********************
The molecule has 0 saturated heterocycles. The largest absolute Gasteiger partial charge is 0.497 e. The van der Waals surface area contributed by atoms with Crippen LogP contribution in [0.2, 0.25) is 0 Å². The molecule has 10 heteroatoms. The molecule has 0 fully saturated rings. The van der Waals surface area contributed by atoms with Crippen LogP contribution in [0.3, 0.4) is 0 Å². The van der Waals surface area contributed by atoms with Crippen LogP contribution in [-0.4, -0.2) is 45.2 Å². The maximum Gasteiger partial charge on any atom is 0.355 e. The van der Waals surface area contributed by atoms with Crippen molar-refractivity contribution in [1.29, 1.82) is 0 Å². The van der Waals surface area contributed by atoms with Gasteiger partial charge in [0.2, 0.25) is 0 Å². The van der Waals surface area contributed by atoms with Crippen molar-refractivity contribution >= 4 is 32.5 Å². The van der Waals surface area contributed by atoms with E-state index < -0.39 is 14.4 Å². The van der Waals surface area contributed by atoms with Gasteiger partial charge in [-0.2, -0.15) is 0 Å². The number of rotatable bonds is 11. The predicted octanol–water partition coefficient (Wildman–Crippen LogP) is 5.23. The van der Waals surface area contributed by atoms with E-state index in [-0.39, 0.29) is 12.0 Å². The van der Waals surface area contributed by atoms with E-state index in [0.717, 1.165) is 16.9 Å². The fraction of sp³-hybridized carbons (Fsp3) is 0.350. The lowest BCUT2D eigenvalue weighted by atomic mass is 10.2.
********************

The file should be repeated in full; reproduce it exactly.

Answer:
The molecule has 0 saturated heterocycles. The largest absolute Gasteiger partial charge is 0.497 e. The van der Waals surface area contributed by atoms with Crippen LogP contribution in [0.2, 0.25) is 0 Å². The molecule has 10 heteroatoms. The molecule has 0 fully saturated rings. The van der Waals surface area contributed by atoms with Crippen LogP contribution in [0.3, 0.4) is 0 Å². The van der Waals surface area contributed by atoms with Crippen LogP contribution in [-0.4, -0.2) is 45.2 Å². The maximum Gasteiger partial charge on any atom is 0.355 e. The van der Waals surface area contributed by atoms with Crippen molar-refractivity contribution in [1.29, 1.82) is 0 Å². The van der Waals surface area contributed by atoms with Gasteiger partial charge in [0.2, 0.25) is 0 Å². The van der Waals surface area contributed by atoms with Crippen molar-refractivity contribution >= 4 is 32.5 Å². The van der Waals surface area contributed by atoms with E-state index < -0.39 is 14.4 Å². The van der Waals surface area contributed by atoms with Gasteiger partial charge in [-0.2, -0.15) is 0 Å². The number of rotatable bonds is 11. The predicted octanol–water partition coefficient (Wildman–Crippen LogP) is 5.23. The van der Waals surface area contributed by atoms with E-state index in [-0.39, 0.29) is 12.0 Å². The van der Waals surface area contributed by atoms with E-state index in [0.717, 1.165) is 16.9 Å². The fraction of sp³-hybridized carbons (Fsp3) is 0.350. The lowest BCUT2D eigenvalue weighted by atomic mass is 10.2.